Reflecting on her time as Dean, Berling commented, "In 1987 the GTU was tiny and there were many who had been here since its founding. Consequently, there were many memories about what the GTU was intended to be, and often they were competing memories. There were no written policies when I came! There was only oral tradition and, in many cases, contended oral tradition. I could listen to all the stories and see how they somehow knit together."

Judith Berling graduated from Carleton College in 1967, majoring in religion.  Studying at Columbia University, she earned an MPhil in 1974 and her PhD in 1976. She received several fellowships and grants over the years, including a Henry Luce III Fellowship for Theology in 1991–92 and again in 2001–02.  In 1990, she served as President of the American Academy of Religion.  In 2000, the GTU has also recognized her achievements by awarding her with the Distinguished Faculty Lecturer.

Berling has also served as president of the American Society for the Study of Religions, as a past trustee and vice chair of the United Board for Christian Higher Education in Asia, and as a member of the Association of Theological Schools Commission on Accreditation.

Margaret Miles (Ph.D. ’77, Dean ‘96-’01, faculty ’96-‘01)

Margaret Miles received her BA and her MA from San Francisco State University.  Studying  St. Augustine’s understanding of the body at the GTU, she earned her PhD in 1977.

She taught at Harvard Divinity School for 18 years.  There, she served as chair of the theology department and on the Committee on Religion, Gender and Culture.  In 1996 she returned to the GTU.  She was a professor of Historical Theology at the American Baptist Seminary of the West.  She served as dean there until 2001.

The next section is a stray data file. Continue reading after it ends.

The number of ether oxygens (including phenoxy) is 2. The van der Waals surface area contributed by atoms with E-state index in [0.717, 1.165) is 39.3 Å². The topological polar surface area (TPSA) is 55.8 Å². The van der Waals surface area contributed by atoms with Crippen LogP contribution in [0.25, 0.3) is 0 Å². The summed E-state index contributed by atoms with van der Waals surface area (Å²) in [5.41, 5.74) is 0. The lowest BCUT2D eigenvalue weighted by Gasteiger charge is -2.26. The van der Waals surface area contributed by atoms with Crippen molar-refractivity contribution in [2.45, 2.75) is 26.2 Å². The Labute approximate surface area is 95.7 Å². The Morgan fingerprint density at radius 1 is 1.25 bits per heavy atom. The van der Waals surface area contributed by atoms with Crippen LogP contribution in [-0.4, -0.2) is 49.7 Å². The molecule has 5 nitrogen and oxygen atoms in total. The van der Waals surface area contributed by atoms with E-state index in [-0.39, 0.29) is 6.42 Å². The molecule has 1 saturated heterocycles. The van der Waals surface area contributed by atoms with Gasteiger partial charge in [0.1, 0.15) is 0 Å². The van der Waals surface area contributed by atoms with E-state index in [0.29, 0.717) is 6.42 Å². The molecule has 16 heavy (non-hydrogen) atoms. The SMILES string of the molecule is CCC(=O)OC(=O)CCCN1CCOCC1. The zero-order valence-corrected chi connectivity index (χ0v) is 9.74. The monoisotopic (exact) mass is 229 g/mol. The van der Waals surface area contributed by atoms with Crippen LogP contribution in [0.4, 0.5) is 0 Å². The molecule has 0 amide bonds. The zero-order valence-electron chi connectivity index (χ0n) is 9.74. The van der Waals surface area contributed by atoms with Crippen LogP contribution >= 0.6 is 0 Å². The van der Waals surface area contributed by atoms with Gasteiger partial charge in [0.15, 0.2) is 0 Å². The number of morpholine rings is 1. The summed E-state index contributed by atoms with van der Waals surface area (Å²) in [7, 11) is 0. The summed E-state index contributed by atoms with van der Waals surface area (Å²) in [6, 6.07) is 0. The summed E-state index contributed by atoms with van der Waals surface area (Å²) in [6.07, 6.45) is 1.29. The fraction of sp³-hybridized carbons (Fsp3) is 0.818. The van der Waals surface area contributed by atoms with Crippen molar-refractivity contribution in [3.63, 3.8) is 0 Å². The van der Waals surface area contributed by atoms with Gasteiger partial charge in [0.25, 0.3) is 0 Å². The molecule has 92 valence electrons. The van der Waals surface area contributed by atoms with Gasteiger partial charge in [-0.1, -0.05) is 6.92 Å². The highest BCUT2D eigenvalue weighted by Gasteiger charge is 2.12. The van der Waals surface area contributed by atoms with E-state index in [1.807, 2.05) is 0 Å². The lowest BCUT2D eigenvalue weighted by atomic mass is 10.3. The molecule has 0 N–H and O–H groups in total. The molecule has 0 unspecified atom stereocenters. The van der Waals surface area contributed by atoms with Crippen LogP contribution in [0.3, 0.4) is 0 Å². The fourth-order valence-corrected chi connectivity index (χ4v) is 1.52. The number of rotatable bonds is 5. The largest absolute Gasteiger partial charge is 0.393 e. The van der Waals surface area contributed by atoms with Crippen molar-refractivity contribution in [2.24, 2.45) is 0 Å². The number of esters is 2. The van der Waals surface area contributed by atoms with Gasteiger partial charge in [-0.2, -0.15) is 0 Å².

Miles has also served on the editorial board of the Journal of the American Academy of Religion and the advisory board for Feminist Studies in Religion.  She has also served as President of the American Academy of Religion.

Miles was awarded the GTU’s Alumni of the Year Award in 1991. She has also received a Guggenheim Fellowship (1982), a fellowship at the Rockefeller Study and Conference Center, Bellagio; Italy (1983), and a Henry Luce III Fellow in Theology grant (1994-95).

Her publications include Augustine and the Fundamentalist's Daughter (Lutterworth Press, 2012); Augustine on the Body (Wipf & Stock Publishers, 2009); The Word Made Flesh: A History of Christian Thought (Wiley-Blackwell , 2004); A Complex Delight: The Secularization of the Breast, 1350-1750 (University of California Press, 2008); Seeing and Believing: Religion and Values in the Movies (Beacon, 1996); Desire and Delight: A New Reading of Augustine's "Confessions" (Crossroad, 1992); Carnal Knowing: Female Nakedness and Religious Meaning in the Christian and Postchristian West (Beacon, 1989); Practicing Christianity: Critical Perspectives for an Embodied Spirituality(Crossroad, 1988); and Image as Insight: Visual Understanding in Western Christianity and Secular Culture (Beacon, 1985).